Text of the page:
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The Grand Marais Playhouse is celebrating its 50th anniversary this year. | SUBMITTED

Grand Marais Playhouse Celebrates 50 Years

On a January night in 1971, the Grand Marais Playhouse held its first production in the old Congregational Church. The production was a success and 50 years later the Playhouse is still an integral part of Cook County’s arts community. Artistic and technical director Sue Hennessy shared about the Playhouse’s past and what is in store for this summer.

The Grand Marais Playhouse started when a group called Operation Cooperation was seeking ways to involve kids and adults together in projects around the community. The idea for a community theater involving both adults and youth was suggested, and the rest, as they say, was history.

The Playhouse put on three productions during its first year, and after the first year moved into the old Lutheran Church, now the Betsy Bowen studio building. Over the years, many dedicated community members have stepped into roles as directors, actors, set constructors, costume designers and more to bring theater productions to this little town.

“The old playhouse, as everyone still calls it, has very deep, strong memories for many people in the community,” Hennessy said.

The Playhouse put on three productions during its first year, and after the first year moved into the old Lutheran Church, now the Betsy Bowen studio building. |SUBMITTED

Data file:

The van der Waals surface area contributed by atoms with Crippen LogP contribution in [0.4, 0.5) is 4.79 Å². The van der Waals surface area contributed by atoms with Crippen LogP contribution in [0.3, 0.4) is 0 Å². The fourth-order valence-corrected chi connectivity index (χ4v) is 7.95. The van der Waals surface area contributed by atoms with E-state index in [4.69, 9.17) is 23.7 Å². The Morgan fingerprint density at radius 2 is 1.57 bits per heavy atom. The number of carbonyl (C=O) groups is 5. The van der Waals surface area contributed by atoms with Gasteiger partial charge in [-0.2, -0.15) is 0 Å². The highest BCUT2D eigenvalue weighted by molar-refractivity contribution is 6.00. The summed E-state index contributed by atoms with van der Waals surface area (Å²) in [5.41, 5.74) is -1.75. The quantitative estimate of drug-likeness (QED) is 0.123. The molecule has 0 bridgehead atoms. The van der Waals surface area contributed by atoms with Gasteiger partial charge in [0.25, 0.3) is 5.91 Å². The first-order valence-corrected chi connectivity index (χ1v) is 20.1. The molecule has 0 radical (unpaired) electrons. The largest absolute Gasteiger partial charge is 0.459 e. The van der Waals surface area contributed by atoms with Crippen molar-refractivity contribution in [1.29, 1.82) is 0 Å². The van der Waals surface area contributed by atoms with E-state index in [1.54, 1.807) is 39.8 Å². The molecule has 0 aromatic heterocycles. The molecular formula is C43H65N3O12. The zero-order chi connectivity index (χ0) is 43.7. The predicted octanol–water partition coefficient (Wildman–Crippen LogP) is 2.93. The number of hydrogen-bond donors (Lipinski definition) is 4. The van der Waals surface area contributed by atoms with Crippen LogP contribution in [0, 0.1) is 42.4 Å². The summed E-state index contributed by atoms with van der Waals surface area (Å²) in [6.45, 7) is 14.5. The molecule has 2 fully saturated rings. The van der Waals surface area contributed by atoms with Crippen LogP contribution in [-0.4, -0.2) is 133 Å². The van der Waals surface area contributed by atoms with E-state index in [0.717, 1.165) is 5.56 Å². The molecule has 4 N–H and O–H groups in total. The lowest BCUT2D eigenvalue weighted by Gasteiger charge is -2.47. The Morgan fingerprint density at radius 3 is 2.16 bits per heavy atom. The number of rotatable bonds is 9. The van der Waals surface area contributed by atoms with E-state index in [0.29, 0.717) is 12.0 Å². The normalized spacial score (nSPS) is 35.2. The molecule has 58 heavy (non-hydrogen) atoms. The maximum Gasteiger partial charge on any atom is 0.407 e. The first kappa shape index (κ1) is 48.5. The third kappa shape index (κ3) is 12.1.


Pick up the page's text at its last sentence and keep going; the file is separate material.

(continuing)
In 1998, the community built the Arrowhead Center for the Arts (ACA), which started a new era for the Playhouse. Building the ACA was truly a community effort, and involved the contributions of five organizations in Cook County, in addition to the school district. Many technological changes have been incorporated to productions throughout the years; some more recent changes have included new lights and lighting software so lights can be pre-programmed for a show.

“People who have come here are surprised with the space,” Hennessy said. “A lot of the artists who come here are expecting something like a gymatorium, but when they walk in here, they’re impressed. It’s a very well-done theater for the size of our town.”

1998 was also the year that Hennessy came back to the Playhouse. In many ways, it was coming full circle: Hennessy grew up three houses away from the old playhouse and began her theater career in one of the Playhouse’s productions. She went on to graduate with a theater degree from Concordia College and moved to New York City to work as a set carpenter and stage manager. This was followed by a move to Minneapolis to become the lead carpenter for the Guthrie. When Hennessy returned to Grand Marais, she got involved in the Playhouse and has been involved ever since.

This summer, the Playhouse is putting on a production of Little Shop of Horrors, a horror comedy musical about a florist with a blood-sucking plant. Little Shop of Horrors is special because not only did the Playhouse put on this production 22 years ago, but it was the first musical that Hennessy directed. While she said she was nervous to direct her first musical, the show went better than she could have expected.

“That production solidified for me that I wanted to stay in this community and in community theater,” Hennessy said. “I realized that community theater is transformative for each student who participates. It builds self-esteem and self-worth, and you build trust in an ensemble when you’re going on stage together. There’s a bond that forms that outlasts the life of a production. It’s something I love watching grow and I’m grateful that I get to build community as a life calling.”

Sue Hennessy is the artistic and technical director of the Grand Marais Playhouse. |SUBMITTED